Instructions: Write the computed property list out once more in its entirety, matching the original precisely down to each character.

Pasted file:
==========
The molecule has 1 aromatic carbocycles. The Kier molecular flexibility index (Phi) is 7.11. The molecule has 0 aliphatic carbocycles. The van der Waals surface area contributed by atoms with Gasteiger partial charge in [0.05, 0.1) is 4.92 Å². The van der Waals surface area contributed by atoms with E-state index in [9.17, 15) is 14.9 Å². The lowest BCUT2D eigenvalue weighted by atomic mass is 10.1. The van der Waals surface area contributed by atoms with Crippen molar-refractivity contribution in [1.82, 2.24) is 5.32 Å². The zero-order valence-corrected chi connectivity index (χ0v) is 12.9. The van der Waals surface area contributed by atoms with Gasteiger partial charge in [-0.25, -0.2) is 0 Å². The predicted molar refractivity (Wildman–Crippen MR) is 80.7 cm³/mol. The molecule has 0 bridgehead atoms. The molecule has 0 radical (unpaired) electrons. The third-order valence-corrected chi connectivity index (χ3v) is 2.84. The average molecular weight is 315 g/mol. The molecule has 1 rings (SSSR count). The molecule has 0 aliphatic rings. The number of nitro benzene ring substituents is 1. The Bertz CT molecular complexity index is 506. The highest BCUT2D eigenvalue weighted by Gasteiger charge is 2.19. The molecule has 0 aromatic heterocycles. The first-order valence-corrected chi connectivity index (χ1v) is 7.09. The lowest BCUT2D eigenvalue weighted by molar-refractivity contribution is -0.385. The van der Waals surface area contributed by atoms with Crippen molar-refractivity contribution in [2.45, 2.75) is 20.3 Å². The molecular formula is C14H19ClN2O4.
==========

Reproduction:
The molecule has 1 aromatic carbocycles. The Kier molecular flexibility index (Phi) is 7.11. The molecule has 0 aliphatic carbocycles. The van der Waals surface area contributed by atoms with Gasteiger partial charge in [0.05, 0.1) is 4.92 Å². The van der Waals surface area contributed by atoms with E-state index in [9.17, 15) is 14.9 Å². The lowest BCUT2D eigenvalue weighted by atomic mass is 10.1. The van der Waals surface area contributed by atoms with Crippen molar-refractivity contribution in [1.82, 2.24) is 5.32 Å². The zero-order valence-corrected chi connectivity index (χ0v) is 12.9. The van der Waals surface area contributed by atoms with Gasteiger partial charge in [-0.25, -0.2) is 0 Å². The predicted molar refractivity (Wildman–Crippen MR) is 80.7 cm³/mol. The molecule has 0 bridgehead atoms. The molecule has 0 radical (unpaired) electrons. The third-order valence-corrected chi connectivity index (χ3v) is 2.84. The average molecular weight is 315 g/mol. The molecule has 1 rings (SSSR count). The molecule has 0 aliphatic rings. The number of nitro benzene ring substituents is 1. The Bertz CT molecular complexity index is 506. The highest BCUT2D eigenvalue weighted by Gasteiger charge is 2.19. The molecule has 0 aromatic heterocycles. The first-order valence-corrected chi connectivity index (χ1v) is 7.09. The lowest BCUT2D eigenvalue weighted by molar-refractivity contribution is -0.385. The van der Waals surface area contributed by atoms with Crippen molar-refractivity contribution in [2.45, 2.75) is 20.3 Å². The molecular formula is C14H19ClN2O4.